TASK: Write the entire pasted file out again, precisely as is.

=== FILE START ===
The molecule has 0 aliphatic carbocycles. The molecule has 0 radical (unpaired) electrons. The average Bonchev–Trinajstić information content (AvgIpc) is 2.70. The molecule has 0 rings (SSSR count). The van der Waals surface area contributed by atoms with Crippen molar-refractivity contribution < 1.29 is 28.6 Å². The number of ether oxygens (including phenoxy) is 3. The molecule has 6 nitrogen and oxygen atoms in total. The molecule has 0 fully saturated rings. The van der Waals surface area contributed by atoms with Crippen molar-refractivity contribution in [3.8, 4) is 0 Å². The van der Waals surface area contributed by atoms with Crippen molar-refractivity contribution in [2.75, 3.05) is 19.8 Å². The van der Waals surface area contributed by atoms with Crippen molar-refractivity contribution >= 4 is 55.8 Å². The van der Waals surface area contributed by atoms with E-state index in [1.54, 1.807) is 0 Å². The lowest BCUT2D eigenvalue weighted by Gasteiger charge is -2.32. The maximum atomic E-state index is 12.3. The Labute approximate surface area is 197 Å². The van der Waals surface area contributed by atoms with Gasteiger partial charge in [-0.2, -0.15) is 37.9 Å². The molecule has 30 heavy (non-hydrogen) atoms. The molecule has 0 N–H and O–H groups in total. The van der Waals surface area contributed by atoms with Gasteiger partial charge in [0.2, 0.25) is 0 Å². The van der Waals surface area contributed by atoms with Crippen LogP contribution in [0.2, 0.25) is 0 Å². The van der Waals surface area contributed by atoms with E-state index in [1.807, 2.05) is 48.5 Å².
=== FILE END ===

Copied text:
The molecule has 0 aliphatic carbocycles. The molecule has 0 radical (unpaired) electrons. The average Bonchev–Trinajstić information content (AvgIpc) is 2.70. The molecule has 0 rings (SSSR count). The van der Waals surface area contributed by atoms with Crippen molar-refractivity contribution < 1.29 is 28.6 Å². The number of ether oxygens (including phenoxy) is 3. The molecule has 6 nitrogen and oxygen atoms in total. The molecule has 0 fully saturated rings. The van der Waals surface area contributed by atoms with Crippen molar-refractivity contribution in [3.8, 4) is 0 Å². The van der Waals surface area contributed by atoms with Crippen molar-refractivity contribution in [2.75, 3.05) is 19.8 Å². The van der Waals surface area contributed by atoms with Crippen molar-refractivity contribution >= 4 is 55.8 Å². The van der Waals surface area contributed by atoms with E-state index in [1.54, 1.807) is 0 Å². The lowest BCUT2D eigenvalue weighted by Gasteiger charge is -2.32. The maximum atomic E-state index is 12.3. The Labute approximate surface area is 197 Å². The van der Waals surface area contributed by atoms with Gasteiger partial charge in [-0.2, -0.15) is 37.9 Å². The molecule has 30 heavy (non-hydrogen) atoms. The molecule has 0 N–H and O–H groups in total. The van der Waals surface area contributed by atoms with Gasteiger partial charge in [0.2, 0.25) is 0 Å². The van der Waals surface area contributed by atoms with Crippen LogP contribution in [0.2, 0.25) is 0 Å². The van der Waals surface area contributed by atoms with E-state index in [1.807, 2.05) is 48.5 Å².